The Uncensored Arabic Voice
By Sunny Bleckinger
This Sunday the Melkweg is hosting a bazaar entitled ‘Words are louder than a
bomb’. It’s a series of discussions and performances about freedom and democracy
in the Middle East.
‘It became a taboo here just to talk about political Islam,’ explains Annie van
de Pas, a member of GroenLinks’ foreign department and a coordinator for the
bazaar. ‘We want to break through that by encouraging discussions and ideas. People
seem to think the Middle East is just a static place full of backwards people and
long beards, but that’s a very blind view. Of course no one agrees with the Bush
method, but that doesn’t mean we should not think of alternative ways to promote
freedom in the Middle East.’
Independent writers and journalists, such as Froukje Santing of NRC Handelsblad,
will share regional stories of what they’ve seen. Experts will discuss human
rights, social change, indigenous love songs and the underestimated position of
women in Muslim nations. And, the folks at INFOWARROOM will be on hand to
provide prescient clips from their collection of Arabic news footage. Several
speakers will also illuminate the realities of Arabic youth culture, particularly in
regard to the digital age.
‘I’ve been to Iran twice,’ says Van de Pas, ‘and many people there are meeting
each other through the internet. They will often get together in secret. And many
marriages are a result of the web.’
Robert Wolfering, a researcher for the Leiden-based International Institute for
the Study of Islam in the Modern World, is one of the experts who’ll discuss Arabic
web use. ‘Many people have the idea that the internet is banned there,’ says Wolfering.
‘That is not true, they use it quite regularly: every Arab government has a
website. Another idea that people have is that Islam bans the internet. This is also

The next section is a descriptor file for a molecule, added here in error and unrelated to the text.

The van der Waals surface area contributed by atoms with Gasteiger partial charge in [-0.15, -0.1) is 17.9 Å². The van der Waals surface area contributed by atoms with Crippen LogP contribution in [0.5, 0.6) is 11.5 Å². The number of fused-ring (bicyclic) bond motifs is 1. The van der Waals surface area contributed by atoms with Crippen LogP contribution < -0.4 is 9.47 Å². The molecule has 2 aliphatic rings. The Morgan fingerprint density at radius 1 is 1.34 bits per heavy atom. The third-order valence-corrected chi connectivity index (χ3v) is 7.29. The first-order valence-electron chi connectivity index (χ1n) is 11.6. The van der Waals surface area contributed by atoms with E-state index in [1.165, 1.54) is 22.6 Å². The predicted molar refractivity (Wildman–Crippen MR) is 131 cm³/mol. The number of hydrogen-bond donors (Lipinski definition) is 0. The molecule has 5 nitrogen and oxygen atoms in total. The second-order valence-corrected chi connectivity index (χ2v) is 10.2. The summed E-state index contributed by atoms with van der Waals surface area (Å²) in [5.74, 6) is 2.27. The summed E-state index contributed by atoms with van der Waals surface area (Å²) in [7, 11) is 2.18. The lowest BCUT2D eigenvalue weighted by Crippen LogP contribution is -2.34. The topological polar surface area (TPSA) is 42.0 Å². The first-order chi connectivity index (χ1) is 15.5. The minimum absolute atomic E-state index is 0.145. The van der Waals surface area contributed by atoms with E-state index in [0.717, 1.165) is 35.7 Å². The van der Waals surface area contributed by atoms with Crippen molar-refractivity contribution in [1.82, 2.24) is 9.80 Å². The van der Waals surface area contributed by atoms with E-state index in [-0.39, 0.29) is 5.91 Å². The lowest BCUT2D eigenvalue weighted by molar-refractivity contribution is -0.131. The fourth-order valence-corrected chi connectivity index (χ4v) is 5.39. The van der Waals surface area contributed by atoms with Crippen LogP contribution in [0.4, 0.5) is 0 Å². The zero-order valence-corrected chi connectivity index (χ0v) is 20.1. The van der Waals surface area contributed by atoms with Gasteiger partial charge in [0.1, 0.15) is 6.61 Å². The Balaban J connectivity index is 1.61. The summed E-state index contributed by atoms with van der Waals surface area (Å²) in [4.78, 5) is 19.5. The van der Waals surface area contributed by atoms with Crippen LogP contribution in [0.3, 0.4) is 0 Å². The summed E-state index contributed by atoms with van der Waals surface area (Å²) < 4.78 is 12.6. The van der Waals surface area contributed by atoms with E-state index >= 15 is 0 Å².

Currently, about 10% of the Egyptian population uses the net, while around
25% of Morocco is online. This may sound small, but according to Wolfering, it
shows a steady increase. ‘The internet [there] is no longer for the elite. The elite
is just not that large.’ Along with the increase of internet use, blogging is also
on the rise. This is important because blogs provide a direct source for the
voice of the people.
‘The Arab media does not correspond to the Arab people,’ explains
Wolfering. He cites the Danish cartoon controversy as an example. ‘The press,
along with political figures, were angry about that. But most of the people would
rather let it pass.’ Wolfering explains that, in contrast to the Arab press, which
is generally negative, the overall atmosphere attained from the blogs is quite
positive, and refreshing. ‘The blogs give something new to the public discourse
and challenge the authorities and media. And it can’t be stopped or censored. The
use of the internet is exploding in the Middle East.’
For those who don’t read Arabic, there are a number of native blogs in
English. Wolfering mentions http://www.mahmood.tv as one of his favourites. ‘He is a
very funny guy in Bahrain. Very witty.’ He also says that http://muttawa.
blogspot.com provides the voice of an intelligent and funny Saudi Arabian,
though the writer has been living in London for a while. For a list of Arabic blogs
in English see http://www.arabist.net.